Director-General Inter-Services Intelligence (ISI) Lt General Faiz Hameed reached Kabul on Saturday for a one-day visit to, according to sources, meet with the Taliban leadership and discuss the overall security situation in Afghanistan.
The country’s top spy will discuss ways to ensure that spoilers and terrorist organisations do not take advantage of the volatile circumstances, added sources.
A day earlier, the Taliban heaped praise on Pakistan for its longstanding contributions towards the people of Afghanistan. The group’s spokesperson, Zabihullah Mujahid, hoped that Pakistan would continue its assistance.
The ISI DG will also meet Pakistan’s envoy in Kabul to discuss the matter of repatriation and transit through Pakistan of foreign nationals and Afghans fleeing Taliban rule.
Sources added that Gen Hameed will meet the Taliban leadership to review multiple issues that concern both countries and will discuss the situation along the Pak-Afghan border among other issues.
“The issue of pending requests from countries and international organisations for the repatriation/transit through Pakistan and the need to determine the mechanism through which Pakistan could allow these, in coordination with the ground authorities in Afghanistan will be discussed during the meeting with the Taliban officials,” sources told The Express Tribune.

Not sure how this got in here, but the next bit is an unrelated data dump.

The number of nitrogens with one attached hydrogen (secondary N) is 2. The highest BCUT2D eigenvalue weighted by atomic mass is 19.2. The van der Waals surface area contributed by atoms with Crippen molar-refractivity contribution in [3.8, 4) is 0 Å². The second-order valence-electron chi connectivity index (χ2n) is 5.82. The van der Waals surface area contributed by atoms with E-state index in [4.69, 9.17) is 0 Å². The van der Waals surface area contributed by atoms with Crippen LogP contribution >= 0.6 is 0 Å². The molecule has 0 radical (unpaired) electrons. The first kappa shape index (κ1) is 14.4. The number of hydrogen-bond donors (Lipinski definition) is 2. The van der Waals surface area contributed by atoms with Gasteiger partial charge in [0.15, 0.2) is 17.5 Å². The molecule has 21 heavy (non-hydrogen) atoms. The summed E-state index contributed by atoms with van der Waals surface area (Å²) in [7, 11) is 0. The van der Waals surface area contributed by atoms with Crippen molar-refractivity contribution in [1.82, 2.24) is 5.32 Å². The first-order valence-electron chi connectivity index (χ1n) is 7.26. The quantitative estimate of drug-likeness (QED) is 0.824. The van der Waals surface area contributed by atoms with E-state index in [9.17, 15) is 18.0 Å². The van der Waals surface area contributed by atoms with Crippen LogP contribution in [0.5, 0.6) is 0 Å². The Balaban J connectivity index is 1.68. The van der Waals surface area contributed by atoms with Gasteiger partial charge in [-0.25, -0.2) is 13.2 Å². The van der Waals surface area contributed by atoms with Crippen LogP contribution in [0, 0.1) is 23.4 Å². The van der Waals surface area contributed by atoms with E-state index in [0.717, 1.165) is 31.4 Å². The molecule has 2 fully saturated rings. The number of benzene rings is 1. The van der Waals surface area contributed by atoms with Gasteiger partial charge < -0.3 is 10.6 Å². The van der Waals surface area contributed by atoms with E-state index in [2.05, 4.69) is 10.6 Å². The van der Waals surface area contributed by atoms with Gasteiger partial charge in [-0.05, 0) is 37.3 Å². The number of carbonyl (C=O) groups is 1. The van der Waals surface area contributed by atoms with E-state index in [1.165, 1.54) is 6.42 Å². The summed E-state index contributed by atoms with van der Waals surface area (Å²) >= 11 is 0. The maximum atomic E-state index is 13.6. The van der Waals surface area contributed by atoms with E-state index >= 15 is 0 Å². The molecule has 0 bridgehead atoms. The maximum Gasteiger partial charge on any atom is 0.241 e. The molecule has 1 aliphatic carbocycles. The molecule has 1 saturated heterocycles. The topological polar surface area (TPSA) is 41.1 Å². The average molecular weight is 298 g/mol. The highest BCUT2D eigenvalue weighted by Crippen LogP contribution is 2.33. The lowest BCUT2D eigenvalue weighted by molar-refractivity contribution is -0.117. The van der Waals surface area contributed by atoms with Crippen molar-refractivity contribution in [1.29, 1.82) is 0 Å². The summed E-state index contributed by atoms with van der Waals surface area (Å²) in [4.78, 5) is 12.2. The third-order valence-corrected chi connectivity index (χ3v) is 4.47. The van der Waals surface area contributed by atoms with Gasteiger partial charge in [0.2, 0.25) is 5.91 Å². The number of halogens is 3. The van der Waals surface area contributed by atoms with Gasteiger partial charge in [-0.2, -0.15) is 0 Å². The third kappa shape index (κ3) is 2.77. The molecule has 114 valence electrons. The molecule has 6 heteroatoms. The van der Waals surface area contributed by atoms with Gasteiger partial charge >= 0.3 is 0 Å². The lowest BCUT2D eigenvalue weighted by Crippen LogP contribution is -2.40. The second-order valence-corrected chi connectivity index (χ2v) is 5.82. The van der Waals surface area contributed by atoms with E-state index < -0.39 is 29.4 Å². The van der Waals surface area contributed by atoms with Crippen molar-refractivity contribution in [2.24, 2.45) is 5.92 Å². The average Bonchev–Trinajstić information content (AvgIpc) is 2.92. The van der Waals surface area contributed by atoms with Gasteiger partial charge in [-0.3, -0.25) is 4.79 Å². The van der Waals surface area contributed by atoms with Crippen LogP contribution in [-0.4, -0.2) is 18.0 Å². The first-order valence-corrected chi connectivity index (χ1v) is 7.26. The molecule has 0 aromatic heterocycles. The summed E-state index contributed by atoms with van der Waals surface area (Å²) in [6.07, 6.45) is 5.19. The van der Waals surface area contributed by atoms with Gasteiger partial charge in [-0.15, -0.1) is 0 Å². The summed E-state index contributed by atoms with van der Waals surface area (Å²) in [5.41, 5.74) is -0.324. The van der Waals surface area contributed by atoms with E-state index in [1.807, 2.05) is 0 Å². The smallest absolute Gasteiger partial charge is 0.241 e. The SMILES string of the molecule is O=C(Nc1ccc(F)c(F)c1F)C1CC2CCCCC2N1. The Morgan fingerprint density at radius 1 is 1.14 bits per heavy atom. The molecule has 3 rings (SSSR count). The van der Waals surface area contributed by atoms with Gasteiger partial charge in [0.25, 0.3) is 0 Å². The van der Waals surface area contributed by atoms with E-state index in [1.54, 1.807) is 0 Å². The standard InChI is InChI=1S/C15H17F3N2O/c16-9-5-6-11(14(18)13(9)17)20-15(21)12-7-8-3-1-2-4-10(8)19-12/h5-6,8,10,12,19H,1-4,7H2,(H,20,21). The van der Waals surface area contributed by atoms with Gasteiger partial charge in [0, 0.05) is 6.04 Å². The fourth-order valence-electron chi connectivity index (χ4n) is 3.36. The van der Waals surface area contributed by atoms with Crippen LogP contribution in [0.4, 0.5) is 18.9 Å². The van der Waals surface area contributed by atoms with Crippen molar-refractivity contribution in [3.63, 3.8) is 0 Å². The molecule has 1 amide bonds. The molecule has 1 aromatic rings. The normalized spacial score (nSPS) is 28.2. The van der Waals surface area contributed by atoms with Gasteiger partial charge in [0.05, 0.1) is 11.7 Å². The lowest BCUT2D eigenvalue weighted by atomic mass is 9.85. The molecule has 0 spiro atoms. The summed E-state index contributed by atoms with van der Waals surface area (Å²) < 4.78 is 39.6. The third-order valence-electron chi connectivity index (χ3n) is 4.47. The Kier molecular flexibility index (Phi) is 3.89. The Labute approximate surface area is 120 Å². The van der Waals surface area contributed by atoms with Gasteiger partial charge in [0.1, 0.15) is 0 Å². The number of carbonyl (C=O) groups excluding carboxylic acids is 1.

It may be noted that several countries have requested Pakistan to provide transit facilities for the safe evacuation of their nationals and Afghans who have worked for the allies.
The two sides will also discuss border management, especially for Afghans who cross over on a daily basis as routine and then return to their country, for the smooth operation of this facility, added the sources.
Reports in Western media outlets suggesting huge inflows of refugees into Pakistan were also termed incorrect.
Pakistan is keen to see the international community remains engaged with the new set-up in Afghanistan and help rebuild the country destroyed by wars that had been lingering for over four decades; however, the Western countries, including the UK, are reluctant to do that.